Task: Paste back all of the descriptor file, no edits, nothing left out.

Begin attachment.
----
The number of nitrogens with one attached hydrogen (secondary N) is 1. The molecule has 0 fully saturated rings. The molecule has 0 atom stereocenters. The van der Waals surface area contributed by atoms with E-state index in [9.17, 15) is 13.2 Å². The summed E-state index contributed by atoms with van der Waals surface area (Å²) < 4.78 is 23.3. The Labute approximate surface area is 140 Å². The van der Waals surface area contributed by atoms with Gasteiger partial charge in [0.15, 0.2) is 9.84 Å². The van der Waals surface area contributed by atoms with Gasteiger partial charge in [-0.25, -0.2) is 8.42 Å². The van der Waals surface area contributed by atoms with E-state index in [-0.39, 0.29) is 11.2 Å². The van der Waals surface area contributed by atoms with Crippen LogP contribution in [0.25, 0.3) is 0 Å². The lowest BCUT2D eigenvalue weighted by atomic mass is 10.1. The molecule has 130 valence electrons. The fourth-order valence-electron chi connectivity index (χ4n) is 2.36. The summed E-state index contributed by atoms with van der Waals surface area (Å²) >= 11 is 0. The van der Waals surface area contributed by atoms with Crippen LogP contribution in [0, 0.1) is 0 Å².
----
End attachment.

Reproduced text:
The number of nitrogens with one attached hydrogen (secondary N) is 1. The molecule has 0 fully saturated rings. The molecule has 0 atom stereocenters. The van der Waals surface area contributed by atoms with E-state index in [9.17, 15) is 13.2 Å². The summed E-state index contributed by atoms with van der Waals surface area (Å²) < 4.78 is 23.3. The Labute approximate surface area is 140 Å². The van der Waals surface area contributed by atoms with Gasteiger partial charge in [0.15, 0.2) is 9.84 Å². The van der Waals surface area contributed by atoms with Gasteiger partial charge in [-0.25, -0.2) is 8.42 Å². The van der Waals surface area contributed by atoms with E-state index in [-0.39, 0.29) is 11.2 Å². The van der Waals surface area contributed by atoms with Crippen LogP contribution in [0.25, 0.3) is 0 Å². The lowest BCUT2D eigenvalue weighted by atomic mass is 10.1. The molecule has 130 valence electrons. The fourth-order valence-electron chi connectivity index (χ4n) is 2.36. The summed E-state index contributed by atoms with van der Waals surface area (Å²) >= 11 is 0. The van der Waals surface area contributed by atoms with Crippen LogP contribution in [0, 0.1) is 0 Å².